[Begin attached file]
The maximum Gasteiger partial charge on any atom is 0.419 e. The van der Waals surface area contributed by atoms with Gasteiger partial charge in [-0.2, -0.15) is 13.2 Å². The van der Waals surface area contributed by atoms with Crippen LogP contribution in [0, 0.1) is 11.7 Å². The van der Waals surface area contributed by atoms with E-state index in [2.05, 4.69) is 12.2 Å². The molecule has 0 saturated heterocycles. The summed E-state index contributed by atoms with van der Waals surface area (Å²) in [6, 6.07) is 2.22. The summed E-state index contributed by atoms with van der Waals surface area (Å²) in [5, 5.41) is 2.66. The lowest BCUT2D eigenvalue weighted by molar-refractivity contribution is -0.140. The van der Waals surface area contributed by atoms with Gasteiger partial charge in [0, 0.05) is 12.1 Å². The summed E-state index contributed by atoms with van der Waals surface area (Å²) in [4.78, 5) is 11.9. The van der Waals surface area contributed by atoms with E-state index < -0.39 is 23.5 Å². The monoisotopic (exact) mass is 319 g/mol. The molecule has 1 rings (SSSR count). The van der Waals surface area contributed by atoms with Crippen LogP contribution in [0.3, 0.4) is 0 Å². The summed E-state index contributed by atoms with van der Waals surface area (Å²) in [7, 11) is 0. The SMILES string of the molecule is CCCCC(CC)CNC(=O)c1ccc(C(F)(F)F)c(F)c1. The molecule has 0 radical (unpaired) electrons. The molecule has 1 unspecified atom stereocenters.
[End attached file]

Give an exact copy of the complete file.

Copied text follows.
The maximum Gasteiger partial charge on any atom is 0.419 e. The van der Waals surface area contributed by atoms with Gasteiger partial charge in [-0.2, -0.15) is 13.2 Å². The van der Waals surface area contributed by atoms with Crippen LogP contribution in [0, 0.1) is 11.7 Å². The van der Waals surface area contributed by atoms with E-state index in [2.05, 4.69) is 12.2 Å². The molecule has 0 saturated heterocycles. The summed E-state index contributed by atoms with van der Waals surface area (Å²) in [6, 6.07) is 2.22. The summed E-state index contributed by atoms with van der Waals surface area (Å²) in [5, 5.41) is 2.66. The lowest BCUT2D eigenvalue weighted by molar-refractivity contribution is -0.140. The van der Waals surface area contributed by atoms with Gasteiger partial charge in [0, 0.05) is 12.1 Å². The summed E-state index contributed by atoms with van der Waals surface area (Å²) in [4.78, 5) is 11.9. The van der Waals surface area contributed by atoms with E-state index < -0.39 is 23.5 Å². The monoisotopic (exact) mass is 319 g/mol. The molecule has 1 rings (SSSR count). The van der Waals surface area contributed by atoms with Crippen LogP contribution in [0.3, 0.4) is 0 Å². The summed E-state index contributed by atoms with van der Waals surface area (Å²) in [7, 11) is 0. The SMILES string of the molecule is CCCCC(CC)CNC(=O)c1ccc(C(F)(F)F)c(F)c1. The molecule has 0 radical (unpaired) electrons. The molecule has 1 unspecified atom stereocenters.